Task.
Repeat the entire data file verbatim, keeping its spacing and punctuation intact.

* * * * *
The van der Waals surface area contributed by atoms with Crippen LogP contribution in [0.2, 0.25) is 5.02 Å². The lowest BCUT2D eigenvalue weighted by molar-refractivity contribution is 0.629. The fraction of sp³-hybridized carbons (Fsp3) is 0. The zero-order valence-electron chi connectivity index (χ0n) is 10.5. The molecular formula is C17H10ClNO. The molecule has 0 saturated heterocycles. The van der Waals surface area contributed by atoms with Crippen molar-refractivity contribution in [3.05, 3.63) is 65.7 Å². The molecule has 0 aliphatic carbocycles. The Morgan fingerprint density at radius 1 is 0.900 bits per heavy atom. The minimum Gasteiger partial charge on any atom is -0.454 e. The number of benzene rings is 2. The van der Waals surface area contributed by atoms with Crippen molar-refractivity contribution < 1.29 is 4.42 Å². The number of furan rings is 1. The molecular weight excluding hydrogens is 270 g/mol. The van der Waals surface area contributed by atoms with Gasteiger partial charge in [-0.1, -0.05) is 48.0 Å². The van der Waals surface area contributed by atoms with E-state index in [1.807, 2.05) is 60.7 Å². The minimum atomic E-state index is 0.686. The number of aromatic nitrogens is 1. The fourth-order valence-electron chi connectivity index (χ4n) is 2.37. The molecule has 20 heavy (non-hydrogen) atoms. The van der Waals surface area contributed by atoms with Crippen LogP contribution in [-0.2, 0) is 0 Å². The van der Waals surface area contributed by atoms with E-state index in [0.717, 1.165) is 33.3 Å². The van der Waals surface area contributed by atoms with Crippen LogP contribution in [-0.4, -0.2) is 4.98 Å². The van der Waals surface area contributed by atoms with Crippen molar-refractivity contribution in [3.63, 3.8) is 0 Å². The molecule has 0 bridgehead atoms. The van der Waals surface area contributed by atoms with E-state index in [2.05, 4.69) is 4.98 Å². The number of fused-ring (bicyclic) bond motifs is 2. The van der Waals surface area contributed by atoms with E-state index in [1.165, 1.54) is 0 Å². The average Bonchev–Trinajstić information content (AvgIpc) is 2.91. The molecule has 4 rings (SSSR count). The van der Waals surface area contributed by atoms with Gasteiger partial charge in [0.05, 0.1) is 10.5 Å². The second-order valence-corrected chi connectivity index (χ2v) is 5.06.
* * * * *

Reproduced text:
The van der Waals surface area contributed by atoms with Crippen LogP contribution in [0.2, 0.25) is 5.02 Å². The lowest BCUT2D eigenvalue weighted by molar-refractivity contribution is 0.629. The fraction of sp³-hybridized carbons (Fsp3) is 0. The zero-order valence-electron chi connectivity index (χ0n) is 10.5. The molecular formula is C17H10ClNO. The molecule has 0 saturated heterocycles. The van der Waals surface area contributed by atoms with Crippen molar-refractivity contribution in [3.05, 3.63) is 65.7 Å². The molecule has 0 aliphatic carbocycles. The Morgan fingerprint density at radius 1 is 0.900 bits per heavy atom. The minimum Gasteiger partial charge on any atom is -0.454 e. The number of benzene rings is 2. The van der Waals surface area contributed by atoms with Crippen molar-refractivity contribution < 1.29 is 4.42 Å². The number of furan rings is 1. The molecular weight excluding hydrogens is 270 g/mol. The van der Waals surface area contributed by atoms with Gasteiger partial charge in [-0.1, -0.05) is 48.0 Å². The van der Waals surface area contributed by atoms with E-state index in [1.807, 2.05) is 60.7 Å². The minimum atomic E-state index is 0.686. The number of aromatic nitrogens is 1. The fourth-order valence-electron chi connectivity index (χ4n) is 2.37. The molecule has 20 heavy (non-hydrogen) atoms. The van der Waals surface area contributed by atoms with Crippen LogP contribution in [-0.2, 0) is 0 Å². The van der Waals surface area contributed by atoms with E-state index in [0.717, 1.165) is 33.3 Å². The van der Waals surface area contributed by atoms with Crippen LogP contribution in [-0.4, -0.2) is 4.98 Å². The van der Waals surface area contributed by atoms with Crippen molar-refractivity contribution in [3.63, 3.8) is 0 Å². The molecule has 0 bridgehead atoms. The van der Waals surface area contributed by atoms with E-state index in [2.05, 4.69) is 4.98 Å². The number of fused-ring (bicyclic) bond motifs is 2. The van der Waals surface area contributed by atoms with E-state index in [1.165, 1.54) is 0 Å². The average Bonchev–Trinajstić information content (AvgIpc) is 2.91. The molecule has 4 rings (SSSR count). The van der Waals surface area contributed by atoms with Gasteiger partial charge in [0.05, 0.1) is 10.5 Å². The second-order valence-corrected chi connectivity index (χ2v) is 5.06.